being prime examples. “Wall Street has a tendency to look at anything that’s in e-commerce, jump up and down, get terribly excited about it and say, ‘Oh, isn’t it wonderful?” said Neil Saunders in a recent interview.

Admittedly venture capital and the markets have had an appetite for building these mega direct-to-consumer companies and have taken a ‘long view’ on profitability, but certain market realities are starting to sink in.

As outwardly efficient as DTC selling appears, with its low threshold to entry and its lack of retail infrastructure, the nosebleed costs of customer acquisition, warehousing, distribution, and last mile delivery and return costs will continue to plague their pursuit of profitability. Even with Chewy’s reported gross profit increase to 27.6 percent, it pales in comparison to omnichannel competitor Petco, who reported a gross profit margin of 42.8 percent in their fiscal year ending April 30, 2021.

The Dye Has Been Cast

Clearly, industry leaders such as Target

, Walmart, and Best Buy

have demonstrated over the last half dozen years that survival and profitability in this era of unified commerce depends on a hub-and-spoke model, with the store being the hub. These retailers have demonstrated that the store has an active role to play in e-commerce distribution, micro-fulfillment, and the customer’s path-to-purchase. Target executives have gone on record saying shipping from stores saves them 40 percent on online fulfillment costs over shipping from distribution centers.

Petco’s 1,450+ store base provides them with the advantage of faster and lower cost delivery. And while we have become conditioned to quick turnaround, there are several other factors that are quickly becoming top-of-mind for more consumers.

Be Sustainable or Be Stained  

With the predictability of Chewy’s near 70 percent Autoship prescription penetration, distribution of those products takes on an entirely different complexion. Ironically, PetSmart, Chewy’s biological parent, along with their 1500 stores suddenly looks real appealing as a lifeline and means of solving the increasingly expensive “last mile” fulfillment solution. Oh, and then there is the nasty cardboard problem that will increasingly be perceived as anathema to great brand value.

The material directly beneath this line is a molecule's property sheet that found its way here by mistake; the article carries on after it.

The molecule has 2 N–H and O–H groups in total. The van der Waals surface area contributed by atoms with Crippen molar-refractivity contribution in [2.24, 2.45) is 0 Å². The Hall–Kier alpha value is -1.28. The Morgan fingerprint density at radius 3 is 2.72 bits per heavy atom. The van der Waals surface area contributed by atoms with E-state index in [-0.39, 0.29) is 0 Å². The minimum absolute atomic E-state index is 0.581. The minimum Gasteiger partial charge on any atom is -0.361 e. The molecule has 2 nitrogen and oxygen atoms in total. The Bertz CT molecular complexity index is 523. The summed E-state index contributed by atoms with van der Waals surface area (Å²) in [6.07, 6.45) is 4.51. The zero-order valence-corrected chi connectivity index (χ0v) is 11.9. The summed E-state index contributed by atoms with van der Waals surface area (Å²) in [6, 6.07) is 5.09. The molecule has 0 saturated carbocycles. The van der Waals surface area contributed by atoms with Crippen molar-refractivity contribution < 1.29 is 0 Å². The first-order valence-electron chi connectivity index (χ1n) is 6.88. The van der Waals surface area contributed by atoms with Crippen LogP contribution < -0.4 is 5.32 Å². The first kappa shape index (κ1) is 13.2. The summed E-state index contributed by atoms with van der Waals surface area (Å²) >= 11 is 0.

Sustainability, and carbon neutrality have become hot button issues for consumers of nearly every demographic, but particularly Millennials and Generation Z’s. Not to put too fine a point on the matter, I was rather astounded with our most recent Chewy delivery. The order included a bag of dog food, and a tiny package of probiotics. They were scheduled for the same day delivery and arrived together, but in two separate boxes on the same truck. The order could have readily been put into one box, and this was not the first time “their dog bit the environment.”

CHWY – Time to Treat Yourself to Chewy Stock After Upgraded 2021 Guidance

Pet e-commerce company Chewy (NYSE:CHWY) has now put up back-to-back solid earnings reports since the high-growth tech stock sell-off started this past March. Shares are down 18% so far this year as a result, including down 36% from all-time highs as of this writing.

This four-legged friend tech innovator is doing just fine, though. In fact, shares look like a downright good deal right now. If you haven’t done so already, now looks like the time to adopt this pet care leader into your portfolio.

Pets love e-commerce, too

Chewy said it ended its first quarter of 2021 (the three months ended May 2, 2021) with 19.8 million customers, a 32% increase year over year. These pet parent households spent on average $388, an almost 9% increase. Over 69% of them use Chewy’s popular autoship option, in which food and other supplies are automatically delivered on a recurring basis — creating a highly predictable stream of revenue for Chewy.  

Someone sitting on a floor working on a home improvement project with a dog sitting next to them.

Image source: Getty Images.

As a result, the pet e-comm leader said total sales and adjusted EBITDA were a respective $2.14 billion and $77.4 million in Q1. Sales represented a 32% increase, and adjusted EBITDA during the same period a year ago was only $3.44 million. Clearly Chewy is in the early stages of reaching a profitable scale as it adds new pet-owning families to the fold.  

The solid quarterly report prompted a full-year 2021 upgrade. Management now says revenue will be $8.9 billion to $9.0 billion (25% to 26% growth, about $100 million more than the previous outlook). Adjusted EBITDA margin should be between 2% and 2.4% — which works out to an adjusted EBITDA range of $178 million to $216 million.